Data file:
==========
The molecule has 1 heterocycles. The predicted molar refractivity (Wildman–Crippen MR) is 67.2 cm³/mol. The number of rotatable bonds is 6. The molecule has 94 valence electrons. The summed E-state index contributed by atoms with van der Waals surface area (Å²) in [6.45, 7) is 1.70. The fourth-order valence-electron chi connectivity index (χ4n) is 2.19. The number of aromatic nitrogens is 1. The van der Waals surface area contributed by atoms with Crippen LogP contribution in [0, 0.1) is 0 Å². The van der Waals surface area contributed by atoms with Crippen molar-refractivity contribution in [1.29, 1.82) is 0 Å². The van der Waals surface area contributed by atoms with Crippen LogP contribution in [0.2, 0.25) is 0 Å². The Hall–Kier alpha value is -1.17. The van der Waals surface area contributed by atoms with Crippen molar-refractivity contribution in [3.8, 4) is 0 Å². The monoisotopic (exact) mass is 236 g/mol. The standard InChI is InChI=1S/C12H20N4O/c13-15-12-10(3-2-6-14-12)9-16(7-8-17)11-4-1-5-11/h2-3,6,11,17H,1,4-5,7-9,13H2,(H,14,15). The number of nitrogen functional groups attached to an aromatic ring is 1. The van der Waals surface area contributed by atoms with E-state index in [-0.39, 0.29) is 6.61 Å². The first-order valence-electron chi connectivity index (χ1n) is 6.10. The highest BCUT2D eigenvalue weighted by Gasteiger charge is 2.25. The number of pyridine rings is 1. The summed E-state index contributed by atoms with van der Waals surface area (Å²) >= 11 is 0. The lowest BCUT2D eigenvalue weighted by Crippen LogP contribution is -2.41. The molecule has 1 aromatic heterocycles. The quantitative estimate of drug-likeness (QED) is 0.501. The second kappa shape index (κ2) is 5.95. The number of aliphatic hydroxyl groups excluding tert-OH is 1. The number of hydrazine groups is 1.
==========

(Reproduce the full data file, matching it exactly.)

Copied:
The molecule has 1 heterocycles. The predicted molar refractivity (Wildman–Crippen MR) is 67.2 cm³/mol. The number of rotatable bonds is 6. The molecule has 94 valence electrons. The summed E-state index contributed by atoms with van der Waals surface area (Å²) in [6.45, 7) is 1.70. The fourth-order valence-electron chi connectivity index (χ4n) is 2.19. The number of aromatic nitrogens is 1. The van der Waals surface area contributed by atoms with Crippen LogP contribution in [0, 0.1) is 0 Å². The van der Waals surface area contributed by atoms with Crippen molar-refractivity contribution in [1.29, 1.82) is 0 Å². The van der Waals surface area contributed by atoms with Crippen LogP contribution in [0.2, 0.25) is 0 Å². The Hall–Kier alpha value is -1.17. The van der Waals surface area contributed by atoms with Crippen molar-refractivity contribution in [3.8, 4) is 0 Å². The monoisotopic (exact) mass is 236 g/mol. The standard InChI is InChI=1S/C12H20N4O/c13-15-12-10(3-2-6-14-12)9-16(7-8-17)11-4-1-5-11/h2-3,6,11,17H,1,4-5,7-9,13H2,(H,14,15). The number of nitrogen functional groups attached to an aromatic ring is 1. The van der Waals surface area contributed by atoms with E-state index in [-0.39, 0.29) is 6.61 Å². The first-order valence-electron chi connectivity index (χ1n) is 6.10. The highest BCUT2D eigenvalue weighted by Gasteiger charge is 2.25. The number of pyridine rings is 1. The summed E-state index contributed by atoms with van der Waals surface area (Å²) >= 11 is 0. The lowest BCUT2D eigenvalue weighted by Crippen LogP contribution is -2.41. The molecule has 1 aromatic heterocycles. The quantitative estimate of drug-likeness (QED) is 0.501. The second kappa shape index (κ2) is 5.95. The number of aliphatic hydroxyl groups excluding tert-OH is 1. The number of hydrazine groups is 1.